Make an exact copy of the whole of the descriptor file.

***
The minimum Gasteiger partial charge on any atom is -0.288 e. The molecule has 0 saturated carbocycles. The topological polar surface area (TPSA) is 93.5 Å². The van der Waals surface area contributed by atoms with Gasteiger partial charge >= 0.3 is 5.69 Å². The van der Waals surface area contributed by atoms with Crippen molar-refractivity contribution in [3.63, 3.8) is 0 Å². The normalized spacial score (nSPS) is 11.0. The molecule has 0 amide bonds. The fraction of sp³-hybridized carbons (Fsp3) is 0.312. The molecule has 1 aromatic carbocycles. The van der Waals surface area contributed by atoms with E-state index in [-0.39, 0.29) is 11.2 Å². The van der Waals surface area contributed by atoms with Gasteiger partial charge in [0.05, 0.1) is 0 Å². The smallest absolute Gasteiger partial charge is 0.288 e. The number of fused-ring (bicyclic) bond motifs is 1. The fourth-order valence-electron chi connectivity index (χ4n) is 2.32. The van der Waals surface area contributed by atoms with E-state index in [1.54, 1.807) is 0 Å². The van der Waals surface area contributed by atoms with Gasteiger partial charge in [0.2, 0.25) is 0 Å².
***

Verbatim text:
The minimum Gasteiger partial charge on any atom is -0.288 e. The molecule has 0 saturated carbocycles. The topological polar surface area (TPSA) is 93.5 Å². The van der Waals surface area contributed by atoms with Gasteiger partial charge >= 0.3 is 5.69 Å². The van der Waals surface area contributed by atoms with Crippen molar-refractivity contribution in [3.63, 3.8) is 0 Å². The normalized spacial score (nSPS) is 11.0. The molecule has 0 amide bonds. The fraction of sp³-hybridized carbons (Fsp3) is 0.312. The molecule has 1 aromatic carbocycles. The van der Waals surface area contributed by atoms with E-state index in [-0.39, 0.29) is 11.2 Å². The van der Waals surface area contributed by atoms with Gasteiger partial charge in [0.05, 0.1) is 0 Å². The smallest absolute Gasteiger partial charge is 0.288 e. The number of fused-ring (bicyclic) bond motifs is 1. The fourth-order valence-electron chi connectivity index (χ4n) is 2.32. The van der Waals surface area contributed by atoms with E-state index in [1.54, 1.807) is 0 Å². The van der Waals surface area contributed by atoms with Gasteiger partial charge in [0.2, 0.25) is 0 Å².